BEIJING (Reuters) - China's Agriculture Ministry said on Wednesday that the unusually harsh winter had dealt a serious blow to the country's wheat and vegetable crops and warned that damage could rise because of persistent cold. The ministry said in a statement on its Web site that 103 million mu of farm crops had been hurt by the freak weather, which has plagued southern, central and eastern China over the past week.
BEIJING (Reuters) - China's Agriculture Ministry said on Wednesday that the unusually harsh winter had dealt a serious blow to the country's wheat and vegetable crops and warned that damage could rise because of persistent cold.
The ministry said in a statement on its Web site that 103 million mu of farm crops had been hurt by the freak weather, which has plagued southern, central and eastern China over the past week.
Of that total, it said 11 million mu had been ruined, while another 53 million mu were badly damaged.
The crops affected included rapeseed, vegetables, wheat, tangerines and tea leaves, although the ministry did not specify how much of each had been damaged.!ADVERTISEMENT!
Beijing is sending out experts to the most damaged areas: Hunan, Guizhou, Hubei, Anhui, Shaanxi, Henan, Jiangxi and Jiangsu.
"They will survey the damage and lead rescue work, to guide these areas to resume winter production as quickly as possible and ensure efficient market supply of farm products," it said.
Grains traders and industry officials were most nervous about damages to rapeseed, an oilseed grown mainly along the Yangtse River that is harvested after March.
While record vegetable oil prices have raised the country's rapeseed acreages this year by possibly as much as 30 percent from a year earlier, any crop loss would lead to higher imports of edible oils or oilseeds, including soybeans.
"The most important thing to watch out for is the local rapeseed crop," said a trader at an international house in Shanghai.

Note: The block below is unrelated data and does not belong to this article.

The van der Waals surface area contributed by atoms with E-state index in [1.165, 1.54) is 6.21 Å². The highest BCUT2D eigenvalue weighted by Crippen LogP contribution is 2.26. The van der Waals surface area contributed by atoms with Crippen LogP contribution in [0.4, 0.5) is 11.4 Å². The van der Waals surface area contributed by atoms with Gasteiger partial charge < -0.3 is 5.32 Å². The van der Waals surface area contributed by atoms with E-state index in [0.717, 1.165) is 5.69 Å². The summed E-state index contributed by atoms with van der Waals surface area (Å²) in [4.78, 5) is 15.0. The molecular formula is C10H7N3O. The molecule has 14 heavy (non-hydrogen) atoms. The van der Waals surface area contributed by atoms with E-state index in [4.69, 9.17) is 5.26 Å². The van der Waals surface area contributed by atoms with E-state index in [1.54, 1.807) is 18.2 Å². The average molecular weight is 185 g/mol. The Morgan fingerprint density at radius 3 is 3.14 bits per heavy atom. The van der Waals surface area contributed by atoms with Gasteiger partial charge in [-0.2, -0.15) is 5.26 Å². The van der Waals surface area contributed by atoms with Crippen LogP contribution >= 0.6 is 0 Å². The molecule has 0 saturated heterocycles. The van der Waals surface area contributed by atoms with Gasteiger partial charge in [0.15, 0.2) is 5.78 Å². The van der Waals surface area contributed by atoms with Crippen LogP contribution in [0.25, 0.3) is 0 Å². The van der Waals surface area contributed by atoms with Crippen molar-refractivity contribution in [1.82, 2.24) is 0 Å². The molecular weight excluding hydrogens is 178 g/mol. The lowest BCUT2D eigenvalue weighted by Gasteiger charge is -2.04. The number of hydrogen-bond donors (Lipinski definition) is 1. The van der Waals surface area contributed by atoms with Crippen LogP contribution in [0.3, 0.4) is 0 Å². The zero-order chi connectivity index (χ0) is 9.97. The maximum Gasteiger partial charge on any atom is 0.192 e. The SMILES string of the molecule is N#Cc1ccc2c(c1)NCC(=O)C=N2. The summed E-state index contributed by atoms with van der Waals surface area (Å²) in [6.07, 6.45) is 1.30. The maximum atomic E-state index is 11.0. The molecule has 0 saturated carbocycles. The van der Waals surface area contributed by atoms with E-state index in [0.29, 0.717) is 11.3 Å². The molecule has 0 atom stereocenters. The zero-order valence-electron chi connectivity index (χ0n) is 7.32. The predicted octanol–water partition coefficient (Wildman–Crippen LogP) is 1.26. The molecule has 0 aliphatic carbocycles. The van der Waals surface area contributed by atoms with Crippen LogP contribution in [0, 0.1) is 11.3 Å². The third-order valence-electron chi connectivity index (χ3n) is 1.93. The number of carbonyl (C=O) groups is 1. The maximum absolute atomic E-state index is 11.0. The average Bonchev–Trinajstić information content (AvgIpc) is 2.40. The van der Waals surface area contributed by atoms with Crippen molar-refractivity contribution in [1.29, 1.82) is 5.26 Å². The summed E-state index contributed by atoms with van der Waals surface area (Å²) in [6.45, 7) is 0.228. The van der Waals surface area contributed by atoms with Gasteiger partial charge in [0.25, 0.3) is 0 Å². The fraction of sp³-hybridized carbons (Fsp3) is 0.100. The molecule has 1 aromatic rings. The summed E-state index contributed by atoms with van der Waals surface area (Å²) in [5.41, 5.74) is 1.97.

"This year, if the weather is normal, the crop should be around 11 million. If bad weather continues in the next 1-2 weeks, we'll have to cut our forecast."
A small 2007 rapeseed crop, which some traders estimated at 8-9 million metric tons -- or well below the government think-tank estimate of 12 million -- has helped push up the country's imports of soybeans and vegetable oils last year.
The Shanghai trader added that so far China had booked 6-7 cargoes of canola, or rapeseed from Canada, for December to February shipment at $570-620 per metric ton, including costs and freights.
The traders and industry officials said though the icy weather would reduce the country's 2007 winter wheat crop, they expected the damages to be small. It was also unlikely to lead to any supply shortages due to its ample stocks in the grain.
"I do not have great concern about wheat supply at this moment," said one industry official in Beijing. "The Chinese government has enough wheat stocks."
He said the top wheat producing in the north, such as Shandong, Hunan, Hebei should be fine, though damages might be done in less crucial producers such as Jiangsu, Anhui and Hubei.
"According to weather department forecasts, rain and snow is persisting in most southern areas and some are still experiencing snow storms, so the disaster may continue to develop," the National Development and Reform Commission said in a statement.
The NDRC said in a separate statement that prices of some vegetables, including cabbage, carrots, eggplant and cucumbers, have risen by more than 50 percent in some regions because of the storms.
(Reporting by Simon Rabinovitch and Nao Nakanishi in Hong Kong; editing by Dominic Whiting)